14
Traffic signal controller advantages and disadvantages
15
Strengths and weaknesses of commercially available detector technologies
16
Location of advanced vehicle detectors
17
Recommended illuminance for the intersection of continuously lighted urban streets
18
RP-8-00 guidance for roadway and pedestrian/area classification for purposes of  determining intersection illumination levels

 

CHAPTER 5

19

Example stakeholder interests and objectives

20  User characteristics
21 Operational characteristics
22 Safety characteristics
23 Geometric, traffic signal control, and land use characteristics
24  Policy and background information
25 Common concerns raised by stakeholders
26  Example performance measures and criteria
27  Possible causes of intersection problems

 

CHAPTER 6

28
Suggested weighting for collision severity method
29
Common methods of assessing safety at a location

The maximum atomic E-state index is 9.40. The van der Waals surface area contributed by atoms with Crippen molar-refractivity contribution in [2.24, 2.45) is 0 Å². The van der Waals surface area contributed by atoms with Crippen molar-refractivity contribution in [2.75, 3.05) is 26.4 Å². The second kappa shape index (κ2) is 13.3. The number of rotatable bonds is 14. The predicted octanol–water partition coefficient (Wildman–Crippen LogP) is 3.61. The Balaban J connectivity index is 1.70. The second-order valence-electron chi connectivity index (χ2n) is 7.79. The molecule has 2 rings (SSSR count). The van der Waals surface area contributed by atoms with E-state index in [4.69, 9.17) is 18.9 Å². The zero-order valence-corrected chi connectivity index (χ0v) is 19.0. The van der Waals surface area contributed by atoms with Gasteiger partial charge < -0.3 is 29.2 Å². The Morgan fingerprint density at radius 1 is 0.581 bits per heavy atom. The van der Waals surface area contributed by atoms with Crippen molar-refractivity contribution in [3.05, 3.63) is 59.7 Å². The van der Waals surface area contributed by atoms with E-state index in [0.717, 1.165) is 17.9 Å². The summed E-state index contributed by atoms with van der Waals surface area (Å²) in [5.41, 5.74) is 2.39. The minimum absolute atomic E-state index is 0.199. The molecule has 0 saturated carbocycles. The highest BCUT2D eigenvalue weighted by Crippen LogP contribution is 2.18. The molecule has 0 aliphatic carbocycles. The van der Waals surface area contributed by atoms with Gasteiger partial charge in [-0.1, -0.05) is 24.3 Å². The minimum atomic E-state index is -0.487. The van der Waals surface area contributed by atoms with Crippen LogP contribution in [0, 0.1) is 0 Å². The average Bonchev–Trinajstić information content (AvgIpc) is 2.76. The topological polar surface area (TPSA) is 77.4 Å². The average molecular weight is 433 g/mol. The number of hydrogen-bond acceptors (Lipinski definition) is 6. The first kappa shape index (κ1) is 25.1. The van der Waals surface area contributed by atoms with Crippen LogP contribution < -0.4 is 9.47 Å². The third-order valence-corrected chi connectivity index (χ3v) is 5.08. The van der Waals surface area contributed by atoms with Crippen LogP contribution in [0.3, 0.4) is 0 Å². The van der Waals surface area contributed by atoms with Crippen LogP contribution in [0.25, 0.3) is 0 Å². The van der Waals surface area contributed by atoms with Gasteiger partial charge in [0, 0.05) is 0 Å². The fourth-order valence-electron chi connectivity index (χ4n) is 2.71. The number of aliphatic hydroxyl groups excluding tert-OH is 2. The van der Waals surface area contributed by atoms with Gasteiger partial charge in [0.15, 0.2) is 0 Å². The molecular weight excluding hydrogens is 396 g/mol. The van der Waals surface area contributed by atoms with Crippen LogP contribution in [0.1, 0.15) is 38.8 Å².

30
Chi-square test values and corresponding confidence levels
31
Collision types commonly identified, possible causes, and associated treatments
32
Example calculation of safety benefit of adding a right-turn lane

 

CHAPTER 7

33
Motor vehicle LOs thresholds at signalized intersections
34
Bicycle LOs thresholds at signalized intersections
35
Pedestrian LOs thresholds at signalized intersections
36
Planning-level guidelines for sizing an intersection
37
V/C ratio threshold descriptions for the Quick Estimation Method

 

CHAPTER 8

38
Summary of issues for providing median treatments
39
Relative crash rates for unsignalized intersection access spacing
40
Summary of issues for providing access management
41
Selected findings of safety benefits associated with signal coordination or progression
42
Summary of issues for providing signal coordination
43
Summary of issues for providing signal preemption and/or priority

 

CHAPTER 9

44
Summary of issues for curb radius reduction
45
Summary of issues for curb extensions
46
Summary of issues for stop bar alterations
47
Safety benefits associated with addition of pedestrian signals: Selected findings
48
Summary of issues for pedestrian signal display improvements
49
Summary of issues for pedestrian signal phasing modifications
50
Summary of issues for pedestrian grade separation
51
Summary of issues for providing a bicycle box